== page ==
James Lau, managing director of Rimbunan Hijau (PNG) Group, said that Saban Enterprises Limited, an RH subsidiary company, was the first forestry company in Papua New Guinea to receive certification that the legality of the timber it uses has been independently verified.
The certificate was issued by Bruce Telfer, representative of Societe Generale de Surveillance (SGS), one of the world’s leading auditing organisations.
SGS PNG has developed a Timber Legality and Traceability Verification (TLTV) standard to provide for independent verification that timber is produced in compliance with relevant PNG laws, and that a chain of custody exists to ensure the integrity of the supply chain.
“RH initiated development of this standard,” said Lau. “I would like to thank the International Tropical Timber Organisation for partly funding its development.”
Saban Enterprises Limited is a timber processing business in the PNG province of Milne Bay.
“The next step for us is to develop chain of custody procedures which could be used by a variety of forestry and timber processors in PNG. This would give the buyers credible assurance that the timber has come from a legal source” said Lau. “RH is currently working with the PNG Forest Industries Association to achieve that.”
Lau said the forest industry had been unfairly attacked by those who opposed commercial forestry in PNG.
“The claims that most forestry in PNG and most of RH’s activity are illegal are false,” he said. “RH can easily demonstrate that its logging is legal. We look forward to applying the SGS TLTV to our other forestry operations.
“Purchasers both in PNG and export markets are entitled to confirmation that timber is legal if they require it,” Lau said. “Australia and New Zealand have expressed interest in developing requirements that imported timber products be verified as legal. RH will apply these systems to its exports as they are developed.
“Forestry is an important industry for PNG.It creates jobs, taxes, royalties and exports. It is also important that PNG’s special forest biodiversity be protected and preserved. RH was committed to undertaking forestry in way which fully complied with PNG laws and policies and preserved PNG’s environmental heritage,” said Lau.
The Papua New Guinea Forest Industries Association (PNGFIA) said that the award of the first SGS certificate of independent verification of the legality of forestry to Saban Enterprises Limited put to rest claims that most forestry in Papua New Guinea was illegal.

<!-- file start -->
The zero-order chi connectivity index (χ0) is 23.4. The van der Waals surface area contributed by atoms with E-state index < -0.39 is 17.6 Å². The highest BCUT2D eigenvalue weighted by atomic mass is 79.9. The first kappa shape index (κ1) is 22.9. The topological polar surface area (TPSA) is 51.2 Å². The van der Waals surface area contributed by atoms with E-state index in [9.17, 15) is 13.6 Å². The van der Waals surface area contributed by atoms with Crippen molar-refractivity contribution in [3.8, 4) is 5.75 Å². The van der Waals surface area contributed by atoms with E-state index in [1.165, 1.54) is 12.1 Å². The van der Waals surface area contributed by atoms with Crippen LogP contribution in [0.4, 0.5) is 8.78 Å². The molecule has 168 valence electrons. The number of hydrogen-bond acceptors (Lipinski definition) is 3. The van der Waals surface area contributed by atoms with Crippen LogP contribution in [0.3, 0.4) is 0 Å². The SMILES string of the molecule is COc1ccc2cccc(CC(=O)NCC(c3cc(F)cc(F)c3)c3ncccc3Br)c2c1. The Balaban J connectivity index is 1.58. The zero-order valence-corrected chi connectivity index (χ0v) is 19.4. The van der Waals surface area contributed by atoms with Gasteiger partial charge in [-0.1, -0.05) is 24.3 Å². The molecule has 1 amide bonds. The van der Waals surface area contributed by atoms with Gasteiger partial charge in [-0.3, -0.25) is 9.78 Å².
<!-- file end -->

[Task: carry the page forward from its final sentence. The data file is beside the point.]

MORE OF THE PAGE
“We can close the book on false allegations by Greenpeace and other NGOs that have run an ongoing smear campaign against the forestry industry in PNG,” said Bob Tate, executive officer of the PNGFIA.
Tate noted that introduction of third party legal verification had been pioneered by Rimbunan Hijau (PNG), the parent company of SEL. “The company has gone out of its way to initiate and complete this pilot project. It shows that RH is a transparent company with nothing to hide.
“This initiative will be followed by the application of the same system of legality verification by other PNG FIA members,” said Tate.
The PNGFIA boss also took a swipe at Western and local NGOs who had run a shallow and misleading campaign against the forest industry in PNG for a number of years.
“The shallowness of their claims was demonstrated in September this year when Greenpeace illegally seized a ship carrying legally produced timber. Greenpeace claimed the timber was illegal and belonged to Rimbunan Hijau,” said Tate.
“When it was publicly demonstrated that neither the timber nor the ship were Rimbunan Hijau’s, Greenpeace continued to claim falsely it was. After practicing piracy, it then falsely accused the company of underpaying its workers when it has always paid its workers well above the PNG minimum wage,” he said.
Tate said anti-forestry NGOs and donors from Western countries seemed to think it was reasonable to make false claims and behave badly in PNG. He also instanced a report last year by the Australian Conservation Foundation which was prepared with PNG-based NGO CELCOR.
“The report claimed the forest industry was responsible for gun running and people trafficking, yet there was no credible evidence to support the claims. In the same report, ACF and CELCOR also accused RH of bringing police to a village to harass people when the villagers in fact called the police in to apprehend a fugitive from justice who had been charged with murdering someone in Port Moresby,” Tate said.
“Further, the report claimed without any substantiation that forest company staff had sexually abused female workers and practiced child abuse without substantiation.
“Greenpeace is now claiming at the United Nations climate change conference that forestry in PNG is a leading contributor to climate change,” he said. “But even the UN itself acknowledges that implementing sustainable logging is the most cost-effective means of increasing carbon sinks in developing countries.”
Tate said it was shocking that wealthy NGOs like ACF believed it was acceptable to engage in such activity in developing countries when they would draw censure if they behaved the same way in their own countries. He said it was even more disturbing that the report had been financed by Caritas Australia, a Catholic charity, and the British Embassy.
He said Green NGOs wanted to stop commercial forestry in PNG, despite the fact that less than 20% of the country had been set aside as forest production areas and the industry employed 10,000 workers. He said that it could easily be concluded that they did not care about the welfare of Papua New Guinea’s people.